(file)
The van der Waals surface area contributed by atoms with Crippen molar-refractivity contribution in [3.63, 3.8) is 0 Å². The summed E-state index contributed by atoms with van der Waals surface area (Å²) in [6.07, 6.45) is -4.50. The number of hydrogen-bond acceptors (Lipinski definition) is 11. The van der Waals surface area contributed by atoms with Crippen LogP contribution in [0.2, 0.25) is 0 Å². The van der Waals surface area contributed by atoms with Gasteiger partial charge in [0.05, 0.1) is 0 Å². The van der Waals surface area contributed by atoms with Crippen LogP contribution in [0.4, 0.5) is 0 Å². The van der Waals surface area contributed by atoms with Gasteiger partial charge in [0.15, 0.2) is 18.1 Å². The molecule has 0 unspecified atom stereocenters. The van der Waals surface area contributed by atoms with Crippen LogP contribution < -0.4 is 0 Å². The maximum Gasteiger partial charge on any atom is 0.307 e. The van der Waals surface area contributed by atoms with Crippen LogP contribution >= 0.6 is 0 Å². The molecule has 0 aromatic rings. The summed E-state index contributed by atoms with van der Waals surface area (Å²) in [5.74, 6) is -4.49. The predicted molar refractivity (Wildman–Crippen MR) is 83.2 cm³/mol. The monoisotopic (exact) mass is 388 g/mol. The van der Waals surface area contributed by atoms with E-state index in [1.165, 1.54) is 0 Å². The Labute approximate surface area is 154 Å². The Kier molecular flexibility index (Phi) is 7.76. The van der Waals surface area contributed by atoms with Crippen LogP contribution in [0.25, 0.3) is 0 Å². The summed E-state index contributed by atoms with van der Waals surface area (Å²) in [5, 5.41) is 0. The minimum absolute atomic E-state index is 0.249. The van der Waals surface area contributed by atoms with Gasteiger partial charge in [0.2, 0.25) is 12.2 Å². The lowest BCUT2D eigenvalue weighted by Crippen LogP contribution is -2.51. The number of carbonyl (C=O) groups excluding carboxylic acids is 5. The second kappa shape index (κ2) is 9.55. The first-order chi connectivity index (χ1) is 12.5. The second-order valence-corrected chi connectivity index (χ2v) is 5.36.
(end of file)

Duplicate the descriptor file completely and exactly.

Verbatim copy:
The van der Waals surface area contributed by atoms with Crippen molar-refractivity contribution in [3.63, 3.8) is 0 Å². The summed E-state index contributed by atoms with van der Waals surface area (Å²) in [6.07, 6.45) is -4.50. The number of hydrogen-bond acceptors (Lipinski definition) is 11. The van der Waals surface area contributed by atoms with Crippen LogP contribution in [0.2, 0.25) is 0 Å². The van der Waals surface area contributed by atoms with Gasteiger partial charge in [0.05, 0.1) is 0 Å². The van der Waals surface area contributed by atoms with Crippen LogP contribution in [0.4, 0.5) is 0 Å². The van der Waals surface area contributed by atoms with Gasteiger partial charge in [0.15, 0.2) is 18.1 Å². The molecule has 0 unspecified atom stereocenters. The van der Waals surface area contributed by atoms with Crippen LogP contribution < -0.4 is 0 Å². The maximum Gasteiger partial charge on any atom is 0.307 e. The van der Waals surface area contributed by atoms with Crippen LogP contribution >= 0.6 is 0 Å². The molecule has 0 aromatic rings. The summed E-state index contributed by atoms with van der Waals surface area (Å²) in [5.74, 6) is -4.49. The predicted molar refractivity (Wildman–Crippen MR) is 83.2 cm³/mol. The monoisotopic (exact) mass is 388 g/mol. The van der Waals surface area contributed by atoms with E-state index in [1.165, 1.54) is 0 Å². The Labute approximate surface area is 154 Å². The Kier molecular flexibility index (Phi) is 7.76. The van der Waals surface area contributed by atoms with Crippen LogP contribution in [0.25, 0.3) is 0 Å². The summed E-state index contributed by atoms with van der Waals surface area (Å²) in [5, 5.41) is 0. The minimum absolute atomic E-state index is 0.249. The van der Waals surface area contributed by atoms with Gasteiger partial charge in [0.2, 0.25) is 12.2 Å². The lowest BCUT2D eigenvalue weighted by Crippen LogP contribution is -2.51. The number of carbonyl (C=O) groups excluding carboxylic acids is 5. The second kappa shape index (κ2) is 9.55. The first-order chi connectivity index (χ1) is 12.5. The second-order valence-corrected chi connectivity index (χ2v) is 5.36.